function, ” and had not had lifting restrictions.
came to personal care, Plaintiff usually stayed in pajamas,
did not take as many showers as she used to or shave very
often, and generally lacked energy and slept “a lot
more.” (Id.). She also ate less, because she
was often nauseated, and had “diarrhea and constipation
issues.” (Id.). In addition, she kept her hair
short “due to pulling my hair.” (Id.).
food, Plaintiff prepared frozen dinners or simple meals
because of fatigue; her son had had to start helping with the
cooking. (Id. at PageID.278). Around the house,
Plaintiff did the cleaning, laundry and dishes, though it
took “a while” because she needed breaks or
sleep. (Id.). Her children helped with some chores,
including with lifting and reaching things, and reminded her
to do laundry. (Id.). Plaintiff did not do yard work
because she was allergic to grass. (Id. at
took the kids to school every day and was able to drive and
go out alone. (Id.). She shopped two or three times
a month for food and household necessities, either in store
or online, and went “during later hours to avoid people
and get out quicker.” (Id.). She did not like
being around a lot of people or leaving her house.
(Id. at PageID.280). And although she usually got
along well with authority figures, she occasionally had
problems getting along with others due to her anxiety or
depression. (Id. at PageID.281, 282). She used to
visit family and friends more often and participate in her
kids' school activities. (Id. at PageID.281).
hobbies, Plaintiff enjoyed drawing, crochet, watching
television, and listening to music; she now did them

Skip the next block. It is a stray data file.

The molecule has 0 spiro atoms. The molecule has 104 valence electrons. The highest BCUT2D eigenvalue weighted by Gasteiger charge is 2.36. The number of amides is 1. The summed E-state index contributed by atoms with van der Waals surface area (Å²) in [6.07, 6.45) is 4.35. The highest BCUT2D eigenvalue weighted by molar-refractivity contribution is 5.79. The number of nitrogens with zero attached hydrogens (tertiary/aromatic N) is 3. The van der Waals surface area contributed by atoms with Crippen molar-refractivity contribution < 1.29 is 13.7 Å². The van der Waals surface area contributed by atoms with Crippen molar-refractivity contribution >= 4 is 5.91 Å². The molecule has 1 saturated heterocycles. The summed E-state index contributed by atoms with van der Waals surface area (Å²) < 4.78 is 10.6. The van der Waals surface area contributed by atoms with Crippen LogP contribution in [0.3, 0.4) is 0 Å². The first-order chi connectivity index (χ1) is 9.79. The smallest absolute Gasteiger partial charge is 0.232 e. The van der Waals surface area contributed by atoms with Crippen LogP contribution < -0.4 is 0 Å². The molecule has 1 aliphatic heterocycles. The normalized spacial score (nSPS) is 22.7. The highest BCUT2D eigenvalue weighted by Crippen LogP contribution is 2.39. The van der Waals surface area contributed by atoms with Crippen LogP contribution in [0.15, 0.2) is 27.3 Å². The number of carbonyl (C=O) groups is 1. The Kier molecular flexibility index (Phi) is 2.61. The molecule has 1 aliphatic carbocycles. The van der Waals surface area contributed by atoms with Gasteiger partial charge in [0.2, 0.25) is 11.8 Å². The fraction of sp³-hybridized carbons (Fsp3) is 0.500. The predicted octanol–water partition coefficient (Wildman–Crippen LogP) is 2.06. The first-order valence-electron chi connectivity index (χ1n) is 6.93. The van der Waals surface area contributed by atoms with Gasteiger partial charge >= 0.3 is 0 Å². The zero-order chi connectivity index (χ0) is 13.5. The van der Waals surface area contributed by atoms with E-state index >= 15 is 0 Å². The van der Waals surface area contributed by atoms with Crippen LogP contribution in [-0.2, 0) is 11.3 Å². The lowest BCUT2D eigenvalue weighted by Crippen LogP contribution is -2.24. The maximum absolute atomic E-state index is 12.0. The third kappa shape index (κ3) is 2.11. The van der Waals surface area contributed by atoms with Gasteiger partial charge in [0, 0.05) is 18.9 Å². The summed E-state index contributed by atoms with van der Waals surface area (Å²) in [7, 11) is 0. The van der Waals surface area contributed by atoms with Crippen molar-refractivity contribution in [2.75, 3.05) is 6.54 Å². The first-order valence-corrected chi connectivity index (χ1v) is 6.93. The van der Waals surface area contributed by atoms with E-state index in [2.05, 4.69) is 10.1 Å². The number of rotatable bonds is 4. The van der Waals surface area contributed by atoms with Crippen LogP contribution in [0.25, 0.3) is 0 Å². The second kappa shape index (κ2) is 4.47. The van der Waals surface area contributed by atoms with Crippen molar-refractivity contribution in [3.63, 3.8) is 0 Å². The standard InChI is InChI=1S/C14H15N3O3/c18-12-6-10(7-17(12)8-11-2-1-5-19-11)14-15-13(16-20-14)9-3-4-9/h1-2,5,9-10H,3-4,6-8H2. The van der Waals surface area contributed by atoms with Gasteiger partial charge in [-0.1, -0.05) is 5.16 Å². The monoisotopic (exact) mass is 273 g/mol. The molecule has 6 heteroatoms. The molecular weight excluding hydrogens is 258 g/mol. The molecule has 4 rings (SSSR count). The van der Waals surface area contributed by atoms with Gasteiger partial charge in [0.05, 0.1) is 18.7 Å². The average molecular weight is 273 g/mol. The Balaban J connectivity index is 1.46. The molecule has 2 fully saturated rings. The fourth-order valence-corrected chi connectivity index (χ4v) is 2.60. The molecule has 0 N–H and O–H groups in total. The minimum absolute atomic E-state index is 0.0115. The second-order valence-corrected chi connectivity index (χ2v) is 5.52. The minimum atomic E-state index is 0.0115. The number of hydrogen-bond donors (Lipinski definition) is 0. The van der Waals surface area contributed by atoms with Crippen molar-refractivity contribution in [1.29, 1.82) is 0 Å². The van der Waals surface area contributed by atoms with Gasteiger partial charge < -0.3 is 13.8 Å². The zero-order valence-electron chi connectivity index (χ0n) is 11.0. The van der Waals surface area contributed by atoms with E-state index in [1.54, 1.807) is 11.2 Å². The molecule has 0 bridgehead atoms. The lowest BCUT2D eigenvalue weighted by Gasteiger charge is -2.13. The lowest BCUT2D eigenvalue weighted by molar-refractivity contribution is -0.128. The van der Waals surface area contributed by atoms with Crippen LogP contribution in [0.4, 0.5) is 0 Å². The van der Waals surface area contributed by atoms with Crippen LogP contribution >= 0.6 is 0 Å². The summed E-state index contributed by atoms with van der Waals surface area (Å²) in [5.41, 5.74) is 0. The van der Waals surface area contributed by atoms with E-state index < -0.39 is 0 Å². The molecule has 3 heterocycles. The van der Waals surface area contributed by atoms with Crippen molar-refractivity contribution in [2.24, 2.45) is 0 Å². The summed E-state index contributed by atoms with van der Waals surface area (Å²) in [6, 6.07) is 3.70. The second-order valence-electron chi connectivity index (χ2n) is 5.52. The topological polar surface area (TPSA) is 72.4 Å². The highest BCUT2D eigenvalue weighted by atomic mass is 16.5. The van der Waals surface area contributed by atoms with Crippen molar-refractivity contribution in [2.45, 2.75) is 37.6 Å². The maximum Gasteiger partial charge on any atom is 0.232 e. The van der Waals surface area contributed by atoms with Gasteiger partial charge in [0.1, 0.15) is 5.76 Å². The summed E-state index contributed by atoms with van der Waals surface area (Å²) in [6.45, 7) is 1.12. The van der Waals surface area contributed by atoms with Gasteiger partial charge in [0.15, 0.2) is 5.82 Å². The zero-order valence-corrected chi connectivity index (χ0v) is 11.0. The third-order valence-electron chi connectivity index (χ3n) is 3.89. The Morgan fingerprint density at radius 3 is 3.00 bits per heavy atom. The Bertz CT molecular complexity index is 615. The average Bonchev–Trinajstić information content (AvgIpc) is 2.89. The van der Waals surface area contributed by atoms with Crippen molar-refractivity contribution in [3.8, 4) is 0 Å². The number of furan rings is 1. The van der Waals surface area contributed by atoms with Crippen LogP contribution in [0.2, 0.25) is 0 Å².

“not as often due to fatigue and lack of
interest.” (Id. at PageID.280). She spent time
with her kids every day, and talked to others on the phone or
indicated that her impairments affected her abilities to
lift, squat, bend, stand, reach, walk, sit, kneel, climb
stairs, see, complete tasks, and get along with others, as
well as her memory and concentration. (Id. at
PageID.281). She estimated she could lift 5 pounds
consistently and up to 20 pounds occasionally.
(Id.). Pain, poor balance, and vertigo had tempered
her endurance. (Id.). She was not sure how long she
could walk, and found it varied how long she could walk
before needing to rest for a few minutes. (Id.). She
struggled to pay attention to things that did not keep her
interest. (Id.). She followed written instructions
“pretty well, ” but spoken instructions
“not as well.” (Id.). She did not handle
either stress or changes in routine very well. (Id.
at PageID.282). She had noticed fears of being around people,
leaving the house, not waking up, and missing appointments or
Xanax, Lyrica, Cymbalta, Buspirone, and Promethazine caused
drowsiness, and her Lyrica and Brintellix caused dizziness.
(Id. at PageID.283). Plaintiff also wore glasses and
had used crutches or a brace as needed since December 2007.
(Id. at PageID.282).
closing, she said: “I recently started going to U of M
cancer center due to illnesses and blood results. I will also
be seeing a specialist at U of M in March 2016 for my ankle
and needed surgery, ” which physical therapy could not
fix. (Id. at PageID.283). Because her counselor had
left for a new job, Plaintiff needed to find a new counselor.
(Id.). Her nausea had also worsened in the past
couple of ...